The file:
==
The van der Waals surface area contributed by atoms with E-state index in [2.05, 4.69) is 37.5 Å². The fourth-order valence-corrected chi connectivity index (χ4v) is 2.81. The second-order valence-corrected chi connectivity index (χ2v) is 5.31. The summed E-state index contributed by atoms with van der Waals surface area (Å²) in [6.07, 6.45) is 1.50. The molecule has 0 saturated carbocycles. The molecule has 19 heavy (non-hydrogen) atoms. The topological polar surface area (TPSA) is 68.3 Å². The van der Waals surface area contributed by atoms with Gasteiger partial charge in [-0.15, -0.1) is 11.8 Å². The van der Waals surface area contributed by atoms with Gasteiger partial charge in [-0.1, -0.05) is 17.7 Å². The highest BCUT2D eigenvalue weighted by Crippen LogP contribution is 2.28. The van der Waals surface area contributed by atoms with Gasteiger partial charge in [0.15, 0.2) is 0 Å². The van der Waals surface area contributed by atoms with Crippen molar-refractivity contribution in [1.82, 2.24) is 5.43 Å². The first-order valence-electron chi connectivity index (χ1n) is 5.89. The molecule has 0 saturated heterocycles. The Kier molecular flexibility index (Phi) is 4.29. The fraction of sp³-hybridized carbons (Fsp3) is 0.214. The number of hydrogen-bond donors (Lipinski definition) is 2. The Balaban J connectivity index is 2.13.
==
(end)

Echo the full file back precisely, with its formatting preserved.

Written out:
The van der Waals surface area contributed by atoms with E-state index in [2.05, 4.69) is 37.5 Å². The fourth-order valence-corrected chi connectivity index (χ4v) is 2.81. The second-order valence-corrected chi connectivity index (χ2v) is 5.31. The summed E-state index contributed by atoms with van der Waals surface area (Å²) in [6.07, 6.45) is 1.50. The molecule has 0 saturated carbocycles. The molecule has 19 heavy (non-hydrogen) atoms. The topological polar surface area (TPSA) is 68.3 Å². The van der Waals surface area contributed by atoms with Gasteiger partial charge in [-0.15, -0.1) is 11.8 Å². The van der Waals surface area contributed by atoms with Gasteiger partial charge in [-0.1, -0.05) is 17.7 Å². The highest BCUT2D eigenvalue weighted by Crippen LogP contribution is 2.28. The van der Waals surface area contributed by atoms with Gasteiger partial charge in [0.15, 0.2) is 0 Å². The van der Waals surface area contributed by atoms with Crippen molar-refractivity contribution in [1.82, 2.24) is 5.43 Å². The first-order valence-electron chi connectivity index (χ1n) is 5.89. The molecule has 0 saturated heterocycles. The Kier molecular flexibility index (Phi) is 4.29. The fraction of sp³-hybridized carbons (Fsp3) is 0.214. The number of hydrogen-bond donors (Lipinski definition) is 2. The Balaban J connectivity index is 2.13.